Welcome back, Badgers! We here at the Libraries hope you had a terrific winter break and we’re excited to have you back on campus for the spring semester. If you’re new to UW this January, extra special greetings to you!
Thousands of UW students take advantage of the Libraries on a regular basis. Maybe you come by so much that the reference librarians know you by name, or maybe you’re planning on venturing into the stacks for the first time this semester.
The Libraries have a lot to offer beyond quiet learning spaces, free equipment checkout, and study materials. UW’s library system is nationally renowned, with a strong history of providing access to materials for students, faculty, and staff with wide varieties of interests and needs. At any one of our campus locations, you’ll find the highest quality research information, consultation services, technology, and space. Simply put: the Libraries are here to help you succeed. Here are some ways you can make the most of our services this semester:
Survival Tip 1: Get To A Library – Fast!
There are a lot of libraries at UW-Madison. Really, a lot. They are all diverse, abundant, and accessible whenever and wherever you need them, thanks to our online resources. The Libraries manage the 11th largest research collection in North America and provide access to print and digital materials from our facilities at UW-Madison and around the world.
The General Library System (GLS) includes Memorial (humanities and social sciences), College (undergraduate), and Steenbock (agriculture and life sciences) Libraries, as well as an additional 13 subject libraries.
Our other libraries include Law, Ebling Library for the Health Sciences, Engineering (Wendt Commons), and Education. The Wisconsin Historical Society Library & Archives is the North American History library on campus. We also have Special Purpose libraries, which service individual departments and programs..
It can be overwhelming trying to remember which library is which and where they all are. Just remember, if you’re looking for materials about a specific subject but you’re not sure where to go, you can always consult our website (www.library.wisc.edu) and we’ll point you in the right direction. You’ll have it down in no time.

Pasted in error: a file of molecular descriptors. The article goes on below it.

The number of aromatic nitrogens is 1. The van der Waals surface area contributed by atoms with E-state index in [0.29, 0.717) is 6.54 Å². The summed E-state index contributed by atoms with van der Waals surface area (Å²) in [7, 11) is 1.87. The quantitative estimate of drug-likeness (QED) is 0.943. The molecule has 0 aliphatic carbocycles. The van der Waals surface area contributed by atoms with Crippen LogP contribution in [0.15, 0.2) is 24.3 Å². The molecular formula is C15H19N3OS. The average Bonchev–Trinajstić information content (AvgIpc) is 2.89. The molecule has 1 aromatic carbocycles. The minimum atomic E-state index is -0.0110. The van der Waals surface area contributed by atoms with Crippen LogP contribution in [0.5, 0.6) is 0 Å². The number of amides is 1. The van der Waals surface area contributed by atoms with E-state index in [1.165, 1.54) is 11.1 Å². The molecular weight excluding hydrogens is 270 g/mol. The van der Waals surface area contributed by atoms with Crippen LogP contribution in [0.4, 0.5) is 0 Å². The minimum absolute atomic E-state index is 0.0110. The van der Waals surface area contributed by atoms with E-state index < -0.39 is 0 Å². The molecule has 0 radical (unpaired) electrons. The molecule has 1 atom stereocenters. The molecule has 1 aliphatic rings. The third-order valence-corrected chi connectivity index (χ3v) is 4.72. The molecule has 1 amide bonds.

Survival Tip 2: Find Your Resource of Choice
So, you’ve found a library. What do you need?
You can borrow, renew, and request materials. If you need special equipment, like video or still cameras, laptops, or projectors, check for availability online and then pick up your equipment at its specified location. Need to print? Bring your work to us. From papers to posters, we’ve got you covered.
You can also interact with expert librarians, request resources from libraries around the world, and even participate in instructional sessions to learn more about how our resources can enhance your education (more on these services below).
Survival Tip 3: Make a Reservation
Reserve rooms to conduct group study sessions and projects, or find your focus by disappearing into a quiet study room. Whatever your study style, we can provide the space.
You can also reserve special course materials such as books, articles, videos, solution sets, and even exams that your instructor has selected for use by students enrolled in a specific course. Physical materials are located at libraries across campus. Online content (articles, book chapters, etc.) may be accessed both on and off campus.
Survival Tip 4: Use Our Connections
If you’ve got a question that we don’t know the answer to, we’ve got plenty of friends who are willing to help out!
Our “Ask” service allows you to call, text, email, or join an online chat with a librarian who can answer your questions or search for materials from afar.
Looking for a resource not available within the UW-Madison or UW System collections? Our Interlibrary Loan (ILL) offers free access to materials you need for coursework or scholarly research, putting libraries around the world at your fingertips.
Students, faculty, staff of UW-Madison living outside of Dane County are encouraged to access our distance services option.
Don’t forget to cite. Our citation manager software can gather references automatically from article database; format manuscripts and citations in a variety of styles; generate bibliographies, create and organize a personal research database of references, images, and PDFs; share citations with colleagues on campus and around the world; and transfer references among various applications.
Survival Tip 5: Accept the Invitation
If you need more in-depth training, ask about customized instructional sessions. Instructional services connect students to the most appropriate research materials and help develop critical research skills.
So, stop in or log on to visit us. You’ll quickly find that we’re not your grandparents’ or even your parents’ library (but we do have historically significant materials to prove that even they were cool once too). Don’t believe us? Just visit our University Archives, Digital or Special Collections and search through a treasure trove of historical records and documents.
“The modern research library supports knowledge acquisition and creation—with information resources, technology, and opportunities for collaboration,” says Ed Van Gemert, Vice Provost for Libraries. “The library facilitates not only your preparation for this semester’s classes, but also helps you to develop a foundation for information management skills for your chosen profession.”
Bottom line: Your success is our mission. Let us help you find your place this year.